Stressing the heart (by exercise or by use of stimulant drugs to make the heart beat faster and more forcibly) can help identify coronary artery disease. In coronary artery disease, blood flow through the coronary arteries (which supply blood to the heart muscle) is partly or completely blocked. If the coronary arteries are only partly blocked, the heart may have an adequate blood supply when the person is resting but not when the heart is working hard. Thus, testing the heart during stress can help identify coronary artery disease.
Because exercise stress testing specifically monitors how the heart is functioning, the testing helps doctors distinguish between problems due to a heart disorder and those due to other problems that limit exercise, such as lung disorders, anemia, and poor general fitness.
During stress testing, exercise or a drug is used to stress the heart, typically making it beat faster, and the person is tested for signs of inadequate blood flow to the heart. The person is also monitored for symptoms that suggest inadequate blood flow to the heart, such as low blood pressure, shortness of breath, and chest pain.
Most commonly in stress testing, electrocardiography (ECG) is used to check for reduced blood flow in coronary arteries. Sometimes, more accurate but more expensive tests, such as echocardiography and radionuclide imaging, are done as part of stress testing.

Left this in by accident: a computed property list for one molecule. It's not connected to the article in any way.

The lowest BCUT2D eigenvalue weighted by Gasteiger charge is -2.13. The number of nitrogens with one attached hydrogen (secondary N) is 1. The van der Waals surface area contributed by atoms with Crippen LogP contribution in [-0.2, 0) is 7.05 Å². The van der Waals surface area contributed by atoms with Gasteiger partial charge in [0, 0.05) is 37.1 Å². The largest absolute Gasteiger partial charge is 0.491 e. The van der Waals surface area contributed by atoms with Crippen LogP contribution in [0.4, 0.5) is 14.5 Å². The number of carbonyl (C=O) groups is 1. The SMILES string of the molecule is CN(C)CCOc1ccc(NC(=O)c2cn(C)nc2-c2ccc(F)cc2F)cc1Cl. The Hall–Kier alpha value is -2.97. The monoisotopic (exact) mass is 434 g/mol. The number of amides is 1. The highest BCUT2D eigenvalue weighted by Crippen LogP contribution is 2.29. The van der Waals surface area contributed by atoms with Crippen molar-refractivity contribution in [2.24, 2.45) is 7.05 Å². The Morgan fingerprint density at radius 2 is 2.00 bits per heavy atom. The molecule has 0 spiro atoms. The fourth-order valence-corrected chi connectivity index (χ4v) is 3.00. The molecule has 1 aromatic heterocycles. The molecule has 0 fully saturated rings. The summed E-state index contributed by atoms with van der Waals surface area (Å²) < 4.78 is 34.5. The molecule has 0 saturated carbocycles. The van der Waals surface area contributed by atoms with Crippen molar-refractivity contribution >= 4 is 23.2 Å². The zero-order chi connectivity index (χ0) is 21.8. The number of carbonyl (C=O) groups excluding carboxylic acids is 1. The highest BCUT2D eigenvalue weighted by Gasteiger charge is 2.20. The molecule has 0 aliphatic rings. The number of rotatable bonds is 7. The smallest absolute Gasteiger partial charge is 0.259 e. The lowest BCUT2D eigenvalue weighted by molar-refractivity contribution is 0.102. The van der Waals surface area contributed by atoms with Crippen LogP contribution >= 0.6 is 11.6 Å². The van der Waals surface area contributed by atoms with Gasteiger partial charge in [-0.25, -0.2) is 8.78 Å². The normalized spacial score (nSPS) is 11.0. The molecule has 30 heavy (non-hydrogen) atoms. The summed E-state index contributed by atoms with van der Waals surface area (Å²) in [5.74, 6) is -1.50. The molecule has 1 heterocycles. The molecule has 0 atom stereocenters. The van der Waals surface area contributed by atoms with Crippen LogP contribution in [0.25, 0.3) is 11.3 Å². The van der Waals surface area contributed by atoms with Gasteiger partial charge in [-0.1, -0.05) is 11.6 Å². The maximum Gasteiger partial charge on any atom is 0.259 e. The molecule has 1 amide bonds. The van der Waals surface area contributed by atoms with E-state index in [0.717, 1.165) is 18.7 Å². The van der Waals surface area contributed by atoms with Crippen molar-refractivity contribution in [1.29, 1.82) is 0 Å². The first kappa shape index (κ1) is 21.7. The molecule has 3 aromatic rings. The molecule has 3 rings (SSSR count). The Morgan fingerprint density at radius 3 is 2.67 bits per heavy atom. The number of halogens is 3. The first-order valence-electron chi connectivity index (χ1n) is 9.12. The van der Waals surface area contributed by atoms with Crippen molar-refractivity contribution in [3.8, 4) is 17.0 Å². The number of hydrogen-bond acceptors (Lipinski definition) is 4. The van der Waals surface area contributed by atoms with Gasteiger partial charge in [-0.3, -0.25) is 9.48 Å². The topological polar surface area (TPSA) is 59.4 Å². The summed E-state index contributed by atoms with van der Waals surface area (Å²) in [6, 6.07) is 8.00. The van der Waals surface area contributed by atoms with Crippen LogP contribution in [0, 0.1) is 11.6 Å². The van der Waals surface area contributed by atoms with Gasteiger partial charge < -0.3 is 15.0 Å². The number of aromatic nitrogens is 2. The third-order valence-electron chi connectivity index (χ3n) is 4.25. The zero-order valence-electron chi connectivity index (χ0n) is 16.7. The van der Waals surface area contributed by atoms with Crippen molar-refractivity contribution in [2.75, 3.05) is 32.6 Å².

No test is perfect. Sometimes these tests show abnormalities in people who do not have coronary artery disease (a false-positive result). Sometimes tests do not show any abnormalities in people who have the disease (a false-negative result). In people without symptoms, especially younger people, the likelihood of coronary artery disease is low, despite an abnormal test result. In such cases, a positive result is usually more likely to be false than true. These false-positive results may cause considerable worry and medical expense. For these reasons, most experts discourage routine exercise stress testing (such as for screening purposes before an exercise program is begun or during an evaluation for life insurance) in people who do not have symptoms.
To stress the heart using physical exercise, most people
Gradually, the pace of the exercise and the force required to do it (workload) are increased. The ECG is monitored continuously, and blood pressure is measured at intervals. Usually, the person being tested is asked to keep going until the heart rate reaches between 80% and 90% of the maximum for age and sex. If symptoms, such as shortness of breath or chest pain, become too uncomfortable or if significant abnormalities appear on the ECG or blood pressure recordings, the test is stopped sooner.
In some people, doctors will do tests other than ECG, such as echocardiography and radionuclide imaging, right after the person completes the exercise to detect whether the heart is receiving enough oxygen. These tests are used when doctors have a greater suspicion that coronary artery disease is present or when results from the ECG are unclear.
Testing can take 30 minutes to several hours, depending on the type of stress test done. Exercise stress testing has a small risk. The chance of its causing a heart attack or death is 1 in 5,000.
Doctors stress the heart using drugs (pharmacologic stress testing) in people who cannot exercise enough to do the test. For this procedure, a drug, such as dipyridamole, dobutamine, adenosine, or regadenoson is injected to simulate the effects of exercise on the heart.